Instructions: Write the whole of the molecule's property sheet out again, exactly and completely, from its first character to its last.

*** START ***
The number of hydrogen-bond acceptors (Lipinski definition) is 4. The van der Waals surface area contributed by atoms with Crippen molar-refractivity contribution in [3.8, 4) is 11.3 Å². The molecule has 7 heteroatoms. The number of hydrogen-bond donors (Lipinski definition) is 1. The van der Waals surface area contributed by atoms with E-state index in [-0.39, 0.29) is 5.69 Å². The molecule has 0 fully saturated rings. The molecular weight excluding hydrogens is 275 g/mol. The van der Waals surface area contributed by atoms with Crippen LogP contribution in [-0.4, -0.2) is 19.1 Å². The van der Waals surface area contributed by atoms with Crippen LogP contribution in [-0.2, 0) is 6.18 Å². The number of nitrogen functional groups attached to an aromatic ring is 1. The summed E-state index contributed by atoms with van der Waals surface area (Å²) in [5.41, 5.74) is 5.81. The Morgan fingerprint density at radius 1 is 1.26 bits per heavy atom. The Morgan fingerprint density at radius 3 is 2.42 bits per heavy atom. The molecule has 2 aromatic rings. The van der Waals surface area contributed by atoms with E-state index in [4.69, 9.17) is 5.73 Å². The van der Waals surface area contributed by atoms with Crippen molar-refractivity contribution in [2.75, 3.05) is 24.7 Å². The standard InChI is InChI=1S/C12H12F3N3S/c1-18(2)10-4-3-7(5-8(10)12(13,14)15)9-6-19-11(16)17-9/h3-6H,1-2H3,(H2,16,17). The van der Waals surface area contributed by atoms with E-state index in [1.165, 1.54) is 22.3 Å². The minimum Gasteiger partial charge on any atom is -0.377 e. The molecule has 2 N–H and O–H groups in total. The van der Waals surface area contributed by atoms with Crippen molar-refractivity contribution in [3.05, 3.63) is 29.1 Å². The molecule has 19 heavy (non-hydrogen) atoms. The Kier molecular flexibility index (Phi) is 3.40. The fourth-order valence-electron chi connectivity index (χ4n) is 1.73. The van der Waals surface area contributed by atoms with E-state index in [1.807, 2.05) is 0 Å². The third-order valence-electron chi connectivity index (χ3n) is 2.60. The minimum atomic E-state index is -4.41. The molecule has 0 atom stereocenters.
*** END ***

The number of hydrogen-bond acceptors (Lipinski definition) is 4. The van der Waals surface area contributed by atoms with Crippen molar-refractivity contribution in [3.8, 4) is 11.3 Å². The molecule has 7 heteroatoms. The number of hydrogen-bond donors (Lipinski definition) is 1. The van der Waals surface area contributed by atoms with E-state index in [-0.39, 0.29) is 5.69 Å². The molecule has 0 fully saturated rings. The molecular weight excluding hydrogens is 275 g/mol. The van der Waals surface area contributed by atoms with Crippen LogP contribution in [-0.4, -0.2) is 19.1 Å². The van der Waals surface area contributed by atoms with Crippen LogP contribution in [-0.2, 0) is 6.18 Å². The number of nitrogen functional groups attached to an aromatic ring is 1. The summed E-state index contributed by atoms with van der Waals surface area (Å²) in [5.41, 5.74) is 5.81. The Morgan fingerprint density at radius 1 is 1.26 bits per heavy atom. The Morgan fingerprint density at radius 3 is 2.42 bits per heavy atom. The molecule has 2 aromatic rings. The van der Waals surface area contributed by atoms with E-state index in [4.69, 9.17) is 5.73 Å². The van der Waals surface area contributed by atoms with Crippen molar-refractivity contribution in [2.75, 3.05) is 24.7 Å². The standard InChI is InChI=1S/C12H12F3N3S/c1-18(2)10-4-3-7(5-8(10)12(13,14)15)9-6-19-11(16)17-9/h3-6H,1-2H3,(H2,16,17). The van der Waals surface area contributed by atoms with E-state index in [1.165, 1.54) is 22.3 Å². The minimum Gasteiger partial charge on any atom is -0.377 e. The molecule has 2 N–H and O–H groups in total. The van der Waals surface area contributed by atoms with Crippen molar-refractivity contribution in [3.05, 3.63) is 29.1 Å². The molecule has 19 heavy (non-hydrogen) atoms. The Kier molecular flexibility index (Phi) is 3.40. The fourth-order valence-electron chi connectivity index (χ4n) is 1.73. The van der Waals surface area contributed by atoms with E-state index in [1.807, 2.05) is 0 Å². The third-order valence-electron chi connectivity index (χ3n) is 2.60. The minimum atomic E-state index is -4.41. The molecule has 0 atom stereocenters.